They were deep in conversation. Last night I read the first essay,
“The Poet,” from which I quote: . . . For, though the origin
of most of our words is forgotten, each word was at first a stroke of
genius, an obtained currency, because for the moment it symbolized
the world to the first speaker and to the hearer. The etymologist
finds the deadest word to have been once a brilliant picture.
Language is fossil poetry. . . . And there you have it — one
more reason to go on writing, and to go on being insane. Or, to quote
from an as-yet-unwritten poem: He loved her, only to find he had
driven her sane. / And wept, for in so doing, had made of her a
The finger sketches. The thumb hums
along. Suddenly the thumb stops. What is wrong? The finger stretches.
Is it the palm? The breath catches. The mind fetches. What is the
name of that song? Where has it gone? Read well. Read on. School
bell. Bright sun. Life in the afternoon. For whom the ball rolls.
Home run. Run home. Take off your shoes. The dream watches. The
spirit touches. The river rushes. The door latches, the eye lashes,
the knee patches your mother has sewn.
You wobble down the road on an old
squeaky bicycle with dusty rims and spokes and its chain caked with
oil. It has one of those comfortable wide seats, supported by big
couch springs or bed springs. Is that where the squeak is coming
from? What else, besides the rider, can squeak on a bicycle? The
handlebars shaped like your uncle’s old country mustache? The
rusted speedometer with the broken glass that your older brother
added years ago? The brakes worn to nubs that look like old erasers?
Can spokes squeak? Can they speak? Can they sing? No. But they can
hum. And anyway, who knows the words?
My father and I went to the same grade
school, a little place in our old farm neighborhood called Grand
View, for the simple reason that the view of the snowy Sierra Nevada
from there is grand. He walked to school from his birthplace
on Road 66. I rode the bus from my childhood home on Avenue 408. I
say birthplace because he was born in the house, whereas I was born
at the hospital in town — the same hospital where three of our four
children were born, where I had my appendix removed, where friends
and neighbors died, and where Dad closed his eyes for the last time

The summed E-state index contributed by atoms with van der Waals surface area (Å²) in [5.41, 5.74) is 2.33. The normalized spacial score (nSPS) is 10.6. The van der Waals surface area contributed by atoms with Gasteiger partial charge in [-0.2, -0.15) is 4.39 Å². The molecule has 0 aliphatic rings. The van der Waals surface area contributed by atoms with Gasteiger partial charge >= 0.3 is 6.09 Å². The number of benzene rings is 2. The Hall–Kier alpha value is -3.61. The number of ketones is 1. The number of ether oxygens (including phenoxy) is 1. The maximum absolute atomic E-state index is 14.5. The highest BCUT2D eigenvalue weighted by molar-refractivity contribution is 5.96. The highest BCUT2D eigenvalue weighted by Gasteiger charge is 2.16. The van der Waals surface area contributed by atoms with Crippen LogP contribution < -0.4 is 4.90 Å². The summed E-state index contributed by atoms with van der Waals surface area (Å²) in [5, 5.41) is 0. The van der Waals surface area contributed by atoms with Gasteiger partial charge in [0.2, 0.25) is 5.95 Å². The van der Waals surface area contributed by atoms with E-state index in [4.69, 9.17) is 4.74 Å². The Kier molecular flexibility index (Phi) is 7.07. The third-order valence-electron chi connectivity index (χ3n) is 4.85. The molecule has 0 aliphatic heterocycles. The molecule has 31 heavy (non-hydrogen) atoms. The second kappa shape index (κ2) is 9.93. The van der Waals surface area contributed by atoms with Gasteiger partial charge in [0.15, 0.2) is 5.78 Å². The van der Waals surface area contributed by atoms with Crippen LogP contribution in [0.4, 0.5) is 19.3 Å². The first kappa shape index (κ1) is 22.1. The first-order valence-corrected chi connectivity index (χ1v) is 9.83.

back in 1995. A few years ago, the hospital was torn down. I’ve
seen pictures of the empty space. It was a strange feeling. My first
thought was — and this would have amused my father — a good
place for watermelons. Humor and sadness. What could be better
than the sweet heart of a melon, broken open in the cool of the
morning of what is sure to be a scorching San Joaquin Valley day?
Anyway. Back in the Thirties — I don’t know exactly what year —
there was a very late frost, so late that the vineyard growth was
well advanced, with canes tumbling down in emerald profusion. Dad
remembered walking to school and seeing the vines blackened and limp
— this in a place where we planted our garden in March, to the tune
of seventy, eighty, or ninety degrees. Now it’s May, and we’re
735 miles north in Oregon, with fingers crossed just setting out our
gardens, using the same shovels and rakes and hoes we used on the old
place. No, they don’t make them like they used to. But it’s
going to be a good year. It already is. It always has been, and
A smile is hard to resist. And really,
why would we? Why do we ever? And so, upon returning yours and
returning mine, why not go a step further? Why not move beyond the
light in our eyes and the surrender on our lips, and let our whole
bodies be smiles, every muscle, every thought, every nerve? Aye. Then
we’ll have something.
Give or take a few centuries, my mother
lived ninety-one years, two months, and twenty-one days. Alzheimer’s
Disease made for a sad, confused, prolonged ending, difficult and
painful for her and her family. It was also beautiful. In very
personal terms, it was and remains a gift. I watched her light go out
— the light of her thinking, the light of her reason, the light of
her ability — and as it slowly faded from view, dipping and
glimmering in the mist very much as if she were a ship lost at sea,
her body responded accordingly, until at last it drifted unguided and
uninformed to its final bump in the night. Maybe you have seen and
experienced the same thing, or something similar. Maybe you are
dealing with it now, and are exhausted and worried and wondering how
much longer you can carry on. Maybe you don’t see it as beautiful,
as I did, and still do. Maybe you see it as a tragedy and only a
tragedy. And a tragedy it is. And yet the greatest tragedies, like
the tragedies of Shakespeare, are illuminated by moments of humor. My
mother and I laughed at the silliest things. Snippets of memory, the
old times, the old days, even her own dear puzzlement and confusion.
The colored flecks in the carpet, she thought were bugs. It was a
matter of great concern. I said, “Don’t you think that if there
were bugs, I would do something about it?” She replied, “Not
necessarily.” And we looked at each other, and looked, and looked,
until there arose the hint of a smile. The next day, the bugs were
back again. Without thinking, she walked through them and over them.